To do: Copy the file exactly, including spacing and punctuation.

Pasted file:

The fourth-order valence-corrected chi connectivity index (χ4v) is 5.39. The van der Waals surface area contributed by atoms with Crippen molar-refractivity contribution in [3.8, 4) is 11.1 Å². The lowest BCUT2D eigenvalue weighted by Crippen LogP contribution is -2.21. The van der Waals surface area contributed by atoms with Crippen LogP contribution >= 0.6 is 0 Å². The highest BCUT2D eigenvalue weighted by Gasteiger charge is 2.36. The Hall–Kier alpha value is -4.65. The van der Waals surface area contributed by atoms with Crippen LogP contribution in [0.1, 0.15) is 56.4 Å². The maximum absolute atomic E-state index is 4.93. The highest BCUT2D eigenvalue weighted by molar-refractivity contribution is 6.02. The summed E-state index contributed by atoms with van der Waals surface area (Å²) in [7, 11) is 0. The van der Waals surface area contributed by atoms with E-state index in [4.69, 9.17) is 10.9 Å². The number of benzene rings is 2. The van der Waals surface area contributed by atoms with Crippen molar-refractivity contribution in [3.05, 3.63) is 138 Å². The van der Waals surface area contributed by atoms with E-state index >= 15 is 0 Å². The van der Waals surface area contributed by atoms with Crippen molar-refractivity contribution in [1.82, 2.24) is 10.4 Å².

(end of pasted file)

The fourth-order valence-corrected chi connectivity index (χ4v) is 5.39. The van der Waals surface area contributed by atoms with Crippen molar-refractivity contribution in [3.8, 4) is 11.1 Å². The lowest BCUT2D eigenvalue weighted by Crippen LogP contribution is -2.21. The van der Waals surface area contributed by atoms with Crippen LogP contribution >= 0.6 is 0 Å². The highest BCUT2D eigenvalue weighted by Gasteiger charge is 2.36. The Hall–Kier alpha value is -4.65. The van der Waals surface area contributed by atoms with Crippen LogP contribution in [0.1, 0.15) is 56.4 Å². The maximum absolute atomic E-state index is 4.93. The highest BCUT2D eigenvalue weighted by molar-refractivity contribution is 6.02. The summed E-state index contributed by atoms with van der Waals surface area (Å²) in [7, 11) is 0. The van der Waals surface area contributed by atoms with E-state index in [4.69, 9.17) is 10.9 Å². The number of benzene rings is 2. The van der Waals surface area contributed by atoms with Crippen molar-refractivity contribution in [3.05, 3.63) is 138 Å². The van der Waals surface area contributed by atoms with E-state index >= 15 is 0 Å². The van der Waals surface area contributed by atoms with Crippen molar-refractivity contribution in [1.82, 2.24) is 10.4 Å².